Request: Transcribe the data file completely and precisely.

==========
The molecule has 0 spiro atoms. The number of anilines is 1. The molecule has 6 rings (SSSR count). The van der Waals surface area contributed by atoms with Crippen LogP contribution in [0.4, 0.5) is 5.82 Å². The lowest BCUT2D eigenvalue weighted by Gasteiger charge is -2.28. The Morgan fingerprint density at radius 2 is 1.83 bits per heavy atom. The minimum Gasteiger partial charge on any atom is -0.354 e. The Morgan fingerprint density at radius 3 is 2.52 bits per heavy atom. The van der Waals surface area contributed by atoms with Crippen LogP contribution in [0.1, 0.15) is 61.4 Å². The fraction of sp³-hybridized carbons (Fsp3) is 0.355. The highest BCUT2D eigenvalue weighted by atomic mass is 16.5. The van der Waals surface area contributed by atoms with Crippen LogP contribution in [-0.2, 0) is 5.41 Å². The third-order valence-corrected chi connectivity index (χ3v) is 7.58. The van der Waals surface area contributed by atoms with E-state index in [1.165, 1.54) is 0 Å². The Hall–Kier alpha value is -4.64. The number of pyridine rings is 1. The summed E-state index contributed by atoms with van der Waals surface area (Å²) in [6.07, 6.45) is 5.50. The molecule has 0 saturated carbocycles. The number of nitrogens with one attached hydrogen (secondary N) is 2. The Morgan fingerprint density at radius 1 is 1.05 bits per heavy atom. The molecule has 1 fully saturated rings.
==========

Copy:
The molecule has 0 spiro atoms. The number of anilines is 1. The molecule has 6 rings (SSSR count). The van der Waals surface area contributed by atoms with Crippen LogP contribution in [0.4, 0.5) is 5.82 Å². The lowest BCUT2D eigenvalue weighted by Gasteiger charge is -2.28. The Morgan fingerprint density at radius 2 is 1.83 bits per heavy atom. The minimum Gasteiger partial charge on any atom is -0.354 e. The Morgan fingerprint density at radius 3 is 2.52 bits per heavy atom. The van der Waals surface area contributed by atoms with Crippen LogP contribution in [0.1, 0.15) is 61.4 Å². The fraction of sp³-hybridized carbons (Fsp3) is 0.355. The highest BCUT2D eigenvalue weighted by atomic mass is 16.5. The van der Waals surface area contributed by atoms with Crippen LogP contribution in [-0.2, 0) is 5.41 Å². The third-order valence-corrected chi connectivity index (χ3v) is 7.58. The van der Waals surface area contributed by atoms with E-state index in [1.165, 1.54) is 0 Å². The Hall–Kier alpha value is -4.64. The number of pyridine rings is 1. The summed E-state index contributed by atoms with van der Waals surface area (Å²) in [6.07, 6.45) is 5.50. The molecule has 0 saturated carbocycles. The number of nitrogens with one attached hydrogen (secondary N) is 2. The Morgan fingerprint density at radius 1 is 1.05 bits per heavy atom. The molecule has 1 fully saturated rings.